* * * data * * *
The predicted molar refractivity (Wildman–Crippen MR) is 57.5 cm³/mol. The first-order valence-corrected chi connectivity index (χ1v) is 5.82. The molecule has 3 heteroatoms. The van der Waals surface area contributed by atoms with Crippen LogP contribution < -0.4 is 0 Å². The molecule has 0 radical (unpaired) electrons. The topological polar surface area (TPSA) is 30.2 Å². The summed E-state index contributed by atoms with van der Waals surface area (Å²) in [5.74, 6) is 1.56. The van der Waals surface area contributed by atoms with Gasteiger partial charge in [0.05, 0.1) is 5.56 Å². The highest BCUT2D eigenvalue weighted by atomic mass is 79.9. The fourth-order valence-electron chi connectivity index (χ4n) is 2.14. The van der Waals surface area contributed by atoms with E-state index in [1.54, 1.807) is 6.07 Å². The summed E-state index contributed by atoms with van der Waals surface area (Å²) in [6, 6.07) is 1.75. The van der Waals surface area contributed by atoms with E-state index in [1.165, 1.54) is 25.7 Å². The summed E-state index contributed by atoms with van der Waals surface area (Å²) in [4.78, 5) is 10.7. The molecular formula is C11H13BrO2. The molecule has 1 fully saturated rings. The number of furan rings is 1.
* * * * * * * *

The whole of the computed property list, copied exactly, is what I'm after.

The predicted molar refractivity (Wildman–Crippen MR) is 57.5 cm³/mol. The first-order valence-corrected chi connectivity index (χ1v) is 5.82. The molecule has 3 heteroatoms. The van der Waals surface area contributed by atoms with Crippen LogP contribution < -0.4 is 0 Å². The molecule has 0 radical (unpaired) electrons. The topological polar surface area (TPSA) is 30.2 Å². The summed E-state index contributed by atoms with van der Waals surface area (Å²) in [5.74, 6) is 1.56. The van der Waals surface area contributed by atoms with Gasteiger partial charge in [0.05, 0.1) is 5.56 Å². The highest BCUT2D eigenvalue weighted by atomic mass is 79.9. The fourth-order valence-electron chi connectivity index (χ4n) is 2.14. The van der Waals surface area contributed by atoms with E-state index in [1.54, 1.807) is 6.07 Å². The summed E-state index contributed by atoms with van der Waals surface area (Å²) in [6, 6.07) is 1.75. The van der Waals surface area contributed by atoms with E-state index in [1.165, 1.54) is 25.7 Å². The summed E-state index contributed by atoms with van der Waals surface area (Å²) in [4.78, 5) is 10.7. The molecular formula is C11H13BrO2. The molecule has 1 fully saturated rings. The number of furan rings is 1.